Supporting Children’s Emotional Development… Starts With Accepting Their Feelings

By Dr. Jaime Marrus

Recently, many parents that I work with (either independently or in conjunction with working with their children), have asked me for “parenting strategies.” My first instinct is to reassure them: “You are wonderful parents!” (as this undoubtedly applies to the families with whom I currently work). First and foremost, my goal is to empower them to feel confident in their own techniques and relationships with their children. They often smile and look a bit embarrassed, and say something like, “Well, thank you, but… maybe there are strategies to help me be better.” I am so touched to be in a position in which parents turn to me (not yet a parent myself) in these moments to glean information and suggestions to promote more effective interactions in their own homes.

So, I have taken some time to reflect on more concrete “strategies” and conceptualizations to impart upon parents, and began combing through my dusty bookshelf that I should remember to consult with more regularly.

While there are a seemingly infinite number of wonderful resources that I could “assign” parents to read, I view it as my job to scour these resources myself in order to share the “take home (literally) points” with clients– “THP’s,” as an old professor of mine called them.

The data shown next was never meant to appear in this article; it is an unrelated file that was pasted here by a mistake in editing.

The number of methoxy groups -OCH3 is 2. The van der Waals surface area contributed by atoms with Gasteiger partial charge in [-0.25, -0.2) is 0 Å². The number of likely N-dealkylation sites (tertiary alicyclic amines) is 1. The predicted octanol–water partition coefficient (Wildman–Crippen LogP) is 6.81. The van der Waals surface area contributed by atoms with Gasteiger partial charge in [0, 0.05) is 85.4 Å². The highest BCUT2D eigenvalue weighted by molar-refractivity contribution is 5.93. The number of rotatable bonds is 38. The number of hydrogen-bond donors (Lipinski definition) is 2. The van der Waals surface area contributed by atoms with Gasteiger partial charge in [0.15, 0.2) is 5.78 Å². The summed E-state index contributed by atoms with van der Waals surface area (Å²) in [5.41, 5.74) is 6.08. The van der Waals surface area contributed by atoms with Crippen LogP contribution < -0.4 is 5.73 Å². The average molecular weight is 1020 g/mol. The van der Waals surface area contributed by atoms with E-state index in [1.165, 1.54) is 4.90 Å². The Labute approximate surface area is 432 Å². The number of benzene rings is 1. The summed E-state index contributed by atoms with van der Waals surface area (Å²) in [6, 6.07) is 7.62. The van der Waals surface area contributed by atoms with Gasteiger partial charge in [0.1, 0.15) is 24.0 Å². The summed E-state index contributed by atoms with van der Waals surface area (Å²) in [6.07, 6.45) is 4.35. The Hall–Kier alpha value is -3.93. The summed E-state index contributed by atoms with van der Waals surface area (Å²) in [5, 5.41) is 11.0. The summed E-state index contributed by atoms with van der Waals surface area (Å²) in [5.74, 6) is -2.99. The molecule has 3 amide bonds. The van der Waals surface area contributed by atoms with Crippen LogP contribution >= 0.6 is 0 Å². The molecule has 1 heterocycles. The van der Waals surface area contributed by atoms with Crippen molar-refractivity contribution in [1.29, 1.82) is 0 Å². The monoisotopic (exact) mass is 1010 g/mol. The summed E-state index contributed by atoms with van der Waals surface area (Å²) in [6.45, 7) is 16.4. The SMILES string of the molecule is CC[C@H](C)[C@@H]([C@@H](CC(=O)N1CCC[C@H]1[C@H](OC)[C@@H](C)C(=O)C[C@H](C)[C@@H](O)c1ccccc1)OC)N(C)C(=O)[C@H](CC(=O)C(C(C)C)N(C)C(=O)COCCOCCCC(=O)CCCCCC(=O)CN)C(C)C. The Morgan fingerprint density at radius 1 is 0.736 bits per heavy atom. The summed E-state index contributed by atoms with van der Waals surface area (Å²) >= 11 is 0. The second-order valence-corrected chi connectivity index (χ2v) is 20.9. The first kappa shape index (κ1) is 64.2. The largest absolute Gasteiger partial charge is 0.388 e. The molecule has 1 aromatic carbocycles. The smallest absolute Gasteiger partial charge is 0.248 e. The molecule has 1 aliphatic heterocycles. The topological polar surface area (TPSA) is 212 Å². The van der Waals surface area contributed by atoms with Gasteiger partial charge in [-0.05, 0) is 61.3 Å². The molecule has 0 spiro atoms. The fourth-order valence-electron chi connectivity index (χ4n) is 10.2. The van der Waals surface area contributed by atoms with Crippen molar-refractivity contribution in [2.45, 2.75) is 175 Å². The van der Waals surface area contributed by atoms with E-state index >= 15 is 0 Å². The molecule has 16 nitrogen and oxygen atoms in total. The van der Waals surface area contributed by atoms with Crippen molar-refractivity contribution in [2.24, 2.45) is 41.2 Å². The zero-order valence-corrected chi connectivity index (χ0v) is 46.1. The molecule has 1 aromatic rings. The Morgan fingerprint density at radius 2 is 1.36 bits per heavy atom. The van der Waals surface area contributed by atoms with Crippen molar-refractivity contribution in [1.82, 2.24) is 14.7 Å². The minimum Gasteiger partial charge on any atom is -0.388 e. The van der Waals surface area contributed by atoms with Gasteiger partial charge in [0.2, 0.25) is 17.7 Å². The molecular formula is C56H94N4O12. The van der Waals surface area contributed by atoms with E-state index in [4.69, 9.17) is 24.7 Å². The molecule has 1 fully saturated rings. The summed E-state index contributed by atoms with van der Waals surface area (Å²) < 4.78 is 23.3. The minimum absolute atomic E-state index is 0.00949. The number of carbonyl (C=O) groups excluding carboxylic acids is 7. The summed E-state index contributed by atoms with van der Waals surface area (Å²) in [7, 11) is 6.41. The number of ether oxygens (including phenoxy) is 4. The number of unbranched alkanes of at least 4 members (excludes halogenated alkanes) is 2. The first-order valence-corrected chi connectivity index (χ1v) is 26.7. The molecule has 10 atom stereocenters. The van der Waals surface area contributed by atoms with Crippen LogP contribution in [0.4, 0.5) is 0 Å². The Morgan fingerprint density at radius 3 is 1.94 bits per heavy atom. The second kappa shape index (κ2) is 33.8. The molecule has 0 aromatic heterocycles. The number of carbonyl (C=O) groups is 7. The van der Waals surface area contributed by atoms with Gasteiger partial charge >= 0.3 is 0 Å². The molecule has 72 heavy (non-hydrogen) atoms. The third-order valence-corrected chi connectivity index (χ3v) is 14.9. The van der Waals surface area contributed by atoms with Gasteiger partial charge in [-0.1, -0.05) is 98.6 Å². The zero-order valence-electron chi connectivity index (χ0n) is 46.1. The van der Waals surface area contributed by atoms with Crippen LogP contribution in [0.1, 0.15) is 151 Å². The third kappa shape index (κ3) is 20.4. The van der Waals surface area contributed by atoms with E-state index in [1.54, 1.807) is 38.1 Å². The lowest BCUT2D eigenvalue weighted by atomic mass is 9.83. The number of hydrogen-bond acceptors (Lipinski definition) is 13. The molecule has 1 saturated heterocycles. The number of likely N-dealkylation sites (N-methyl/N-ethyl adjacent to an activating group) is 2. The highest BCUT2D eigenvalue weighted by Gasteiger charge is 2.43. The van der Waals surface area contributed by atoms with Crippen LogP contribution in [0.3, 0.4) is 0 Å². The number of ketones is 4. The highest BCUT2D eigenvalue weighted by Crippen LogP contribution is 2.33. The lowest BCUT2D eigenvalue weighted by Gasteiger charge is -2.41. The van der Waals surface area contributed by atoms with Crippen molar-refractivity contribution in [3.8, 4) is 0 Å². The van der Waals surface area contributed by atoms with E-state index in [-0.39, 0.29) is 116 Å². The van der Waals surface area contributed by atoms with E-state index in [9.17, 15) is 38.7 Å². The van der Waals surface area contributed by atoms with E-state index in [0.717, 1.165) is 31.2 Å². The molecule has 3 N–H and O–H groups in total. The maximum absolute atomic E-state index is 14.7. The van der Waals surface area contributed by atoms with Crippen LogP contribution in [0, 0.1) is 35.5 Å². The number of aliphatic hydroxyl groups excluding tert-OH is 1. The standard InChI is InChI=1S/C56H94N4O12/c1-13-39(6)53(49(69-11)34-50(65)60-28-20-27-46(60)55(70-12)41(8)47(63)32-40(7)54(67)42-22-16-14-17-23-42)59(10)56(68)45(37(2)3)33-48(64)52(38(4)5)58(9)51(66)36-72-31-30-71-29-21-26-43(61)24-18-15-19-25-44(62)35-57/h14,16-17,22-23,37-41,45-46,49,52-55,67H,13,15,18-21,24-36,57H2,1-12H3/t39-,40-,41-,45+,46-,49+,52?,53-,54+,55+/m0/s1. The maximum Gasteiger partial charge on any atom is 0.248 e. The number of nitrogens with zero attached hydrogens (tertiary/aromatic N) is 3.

In the rest of this post and those that follow in the coming months in this Parenting Practices series, I will provide you with some bullet-point strategies to consider and practice in your own home. You can find resources at the end for further reading.

This month’s strategy: Accept your children’s feelings!

Ideally, everyone (including and especially children) wants their feelings to be recognized and heard.  However, as a parent you may find yourself, now that you think about it, “denying” your child’s feelings from time to time.  The renowned book, How To Talk So Kids Will Listen & Listen So Kids Will Talk, include some great examples.  The authors, Faber and Mazlish discuss how natural it is for us to respond to something as straightforward as “Mom, I’m hot, I want to take off my sweater.” with “It’s cold in here, keep it on.” The same tendency is often true for emotional expressions.  For example, “I hate the new baby!” is likely (and even understandably) met with “No, you don’t! Don’t say such a thing, that’s not nice, you don’t mean it.”  But, let’s think about what we are really communicating here with such responses. The broader message that is likely unintentionally communicated may be a denial of the possibility that children just may have different feelings from us, the adults. So, the first step to accepting our children’s feelings is to accept them as they are- and that they may be (or are even likely to be) different from our own.